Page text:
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There have been three trials and so far three failed prosecutions in the case against six Baltimore police officers charged in the death of Freddie Gray, a 25-year-old black man who died in police custody last year.
This week a fourth trial, of Lt. Brian Rice, the highest ranking among the officers, is set to begin. So far one officer’s trial ended in a hung jury and two others were acquitted on all charges. Rice has opted for a bench trial, so far a winning strategy used by two of the officers who preceded him, both of whom were cleared in Gray’s killing.
From the outset the Gray case has been fraught with emotion, of great let-down for Gray’s family and their legion of supporters and great relief for the officers who’ve been cleared in his death. With each trial and each failed conviction, the balance of justice in Baltimore seems to be teetering further out of reach for those who view Gray’s death in the prism of historical state-sanctioned violence against African-Americans and the abstract violence of court lenience for police.
In April 2015 police chased down and arrested Gray after he made eye-contact with an officer on a bike patrol in what officials have described as a high-crime and drug area. The officers then handcuffed and shackled Gray and loaded him into the back of a police van without securing his seat belt. During the ride to jail Gray suffered a severed spine. He died days later.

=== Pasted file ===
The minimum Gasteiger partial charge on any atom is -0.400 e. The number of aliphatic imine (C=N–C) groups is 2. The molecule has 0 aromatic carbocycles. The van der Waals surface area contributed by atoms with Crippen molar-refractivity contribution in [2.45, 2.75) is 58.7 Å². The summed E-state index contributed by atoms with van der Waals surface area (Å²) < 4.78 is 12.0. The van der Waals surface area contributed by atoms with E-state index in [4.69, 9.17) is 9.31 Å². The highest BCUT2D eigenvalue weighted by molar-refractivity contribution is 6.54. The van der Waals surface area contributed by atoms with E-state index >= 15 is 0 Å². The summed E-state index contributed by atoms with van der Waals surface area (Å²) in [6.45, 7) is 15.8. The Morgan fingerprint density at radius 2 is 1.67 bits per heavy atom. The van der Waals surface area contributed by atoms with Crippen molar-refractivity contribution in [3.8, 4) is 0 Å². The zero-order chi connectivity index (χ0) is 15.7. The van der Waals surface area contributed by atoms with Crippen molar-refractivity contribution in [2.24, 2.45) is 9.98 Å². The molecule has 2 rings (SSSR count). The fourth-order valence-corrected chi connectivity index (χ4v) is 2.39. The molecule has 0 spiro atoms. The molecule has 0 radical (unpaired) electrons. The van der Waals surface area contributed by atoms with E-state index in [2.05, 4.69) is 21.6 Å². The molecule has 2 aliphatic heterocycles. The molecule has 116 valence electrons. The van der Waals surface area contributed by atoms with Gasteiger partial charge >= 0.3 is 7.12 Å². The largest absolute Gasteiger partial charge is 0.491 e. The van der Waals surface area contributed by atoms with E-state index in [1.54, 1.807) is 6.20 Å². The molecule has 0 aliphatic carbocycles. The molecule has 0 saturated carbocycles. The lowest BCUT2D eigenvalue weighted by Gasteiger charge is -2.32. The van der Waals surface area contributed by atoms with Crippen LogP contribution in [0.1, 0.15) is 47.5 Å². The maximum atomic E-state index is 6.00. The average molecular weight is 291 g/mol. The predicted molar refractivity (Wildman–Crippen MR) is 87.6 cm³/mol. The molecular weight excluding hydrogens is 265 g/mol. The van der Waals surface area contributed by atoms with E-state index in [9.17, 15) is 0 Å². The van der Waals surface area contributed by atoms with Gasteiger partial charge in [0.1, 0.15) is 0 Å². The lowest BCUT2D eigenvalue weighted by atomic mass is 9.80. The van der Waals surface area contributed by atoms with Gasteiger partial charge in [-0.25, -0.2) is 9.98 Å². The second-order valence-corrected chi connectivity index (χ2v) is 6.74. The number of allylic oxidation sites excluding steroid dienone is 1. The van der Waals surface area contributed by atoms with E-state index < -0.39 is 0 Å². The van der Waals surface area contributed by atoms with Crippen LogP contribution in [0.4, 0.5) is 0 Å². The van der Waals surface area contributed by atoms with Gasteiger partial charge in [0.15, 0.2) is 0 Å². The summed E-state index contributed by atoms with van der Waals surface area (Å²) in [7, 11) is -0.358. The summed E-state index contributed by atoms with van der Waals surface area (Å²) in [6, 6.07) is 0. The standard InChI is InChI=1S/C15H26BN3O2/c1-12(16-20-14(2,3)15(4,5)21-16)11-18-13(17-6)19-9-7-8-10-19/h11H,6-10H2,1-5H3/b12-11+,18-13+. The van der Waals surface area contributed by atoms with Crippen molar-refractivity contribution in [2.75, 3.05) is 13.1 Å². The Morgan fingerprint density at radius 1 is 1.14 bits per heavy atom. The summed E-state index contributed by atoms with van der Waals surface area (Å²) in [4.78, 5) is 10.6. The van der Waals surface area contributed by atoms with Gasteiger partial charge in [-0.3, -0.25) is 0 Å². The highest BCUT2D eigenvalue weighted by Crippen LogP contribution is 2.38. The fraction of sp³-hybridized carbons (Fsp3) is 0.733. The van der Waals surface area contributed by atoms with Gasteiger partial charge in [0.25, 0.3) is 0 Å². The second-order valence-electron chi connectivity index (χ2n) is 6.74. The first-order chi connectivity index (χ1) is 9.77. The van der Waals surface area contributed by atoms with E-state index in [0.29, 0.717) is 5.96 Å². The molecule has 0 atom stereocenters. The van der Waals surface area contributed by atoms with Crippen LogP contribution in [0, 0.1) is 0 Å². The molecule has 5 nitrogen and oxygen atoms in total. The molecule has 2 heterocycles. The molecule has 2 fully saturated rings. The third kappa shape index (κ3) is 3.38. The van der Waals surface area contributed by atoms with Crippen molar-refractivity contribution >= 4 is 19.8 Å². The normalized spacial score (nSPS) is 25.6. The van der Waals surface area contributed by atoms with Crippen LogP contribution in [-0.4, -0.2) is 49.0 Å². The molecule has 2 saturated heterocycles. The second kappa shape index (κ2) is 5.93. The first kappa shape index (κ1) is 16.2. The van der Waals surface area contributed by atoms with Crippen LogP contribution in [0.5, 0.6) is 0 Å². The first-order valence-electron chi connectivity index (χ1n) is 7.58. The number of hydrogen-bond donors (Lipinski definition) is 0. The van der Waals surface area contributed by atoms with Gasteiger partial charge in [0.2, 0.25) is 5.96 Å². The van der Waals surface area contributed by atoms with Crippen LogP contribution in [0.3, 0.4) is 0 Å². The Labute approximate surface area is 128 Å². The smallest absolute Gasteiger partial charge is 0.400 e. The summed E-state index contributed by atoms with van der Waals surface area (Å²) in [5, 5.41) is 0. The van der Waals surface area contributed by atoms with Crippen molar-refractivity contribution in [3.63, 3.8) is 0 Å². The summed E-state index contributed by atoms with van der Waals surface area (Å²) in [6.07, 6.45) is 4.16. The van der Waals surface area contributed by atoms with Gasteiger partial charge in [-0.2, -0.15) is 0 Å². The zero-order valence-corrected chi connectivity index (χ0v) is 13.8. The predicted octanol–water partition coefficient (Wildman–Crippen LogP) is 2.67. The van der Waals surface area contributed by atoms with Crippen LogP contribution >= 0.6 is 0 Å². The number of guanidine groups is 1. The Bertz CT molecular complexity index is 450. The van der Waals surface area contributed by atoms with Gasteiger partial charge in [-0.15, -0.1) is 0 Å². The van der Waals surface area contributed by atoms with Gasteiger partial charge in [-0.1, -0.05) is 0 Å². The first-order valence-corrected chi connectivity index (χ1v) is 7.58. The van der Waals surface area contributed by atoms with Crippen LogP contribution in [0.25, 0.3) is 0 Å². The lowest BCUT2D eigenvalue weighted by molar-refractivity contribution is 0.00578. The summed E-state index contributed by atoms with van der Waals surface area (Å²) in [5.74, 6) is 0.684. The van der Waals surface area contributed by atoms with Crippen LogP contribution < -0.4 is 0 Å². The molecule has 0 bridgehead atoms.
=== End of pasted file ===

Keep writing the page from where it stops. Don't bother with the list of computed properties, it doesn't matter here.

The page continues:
Prosecutors say Gray’s death was a result of a so-called “rough ride,” in which Gray was intentionally left un-belted and then the victim of violent stops and turns. In the days following Gray’s death the city erupted in protests and rioting that left many buildings burned and other property damaged.
When Baltimore City State’s Attorney Marilyn Mosby announced that her office would file charges against the six officers involved in Gray’s arrest and death, it was seen by many as a victory. Police officers are rarely ever charged in the deaths of people who die in their custody. Yet, even fewer are ever successfully prosecuted on those charges.
The charges against the six officers varied from misconduct in office, assault and manslaughter to depraved-heart murder, a form of second-degree murder.
Officer Caesar Goodson Jr., the driver of the police van, faced the most serious charge, depraved-heart murder, and if convicted faced up to 30 years in prison. But Goodson was acquitted on all charges last month.
Observers say Goodson’s acquittal likely signals the improbability that any of the remaining officers will be convicted on the various lesser charges they face.
Lt. Rice ordered the bike patrol officer to chase Gray and later helped load him into the police van. He has been charged with reckless endangerment, two counts of misconduct in office, two counts of second-degree assault and involuntary manslaughter. Rice has pleaded not-guilty on all counts.
Rice, like Officers Goodson and Edward Nero before him, opted for a bench trial rather than face a jury. On Thursday, Rice will join his defense team and prosecutors before Judge Barry Williams, who skewered prosecutors in the Goodson case for their lack of evidence to uphold their “rough ride” claims.
“The state said to the world, it was a rough ride,” Judge Williams said at the end of last month’s trial of Officer Goodson. “Where’s your evidence?”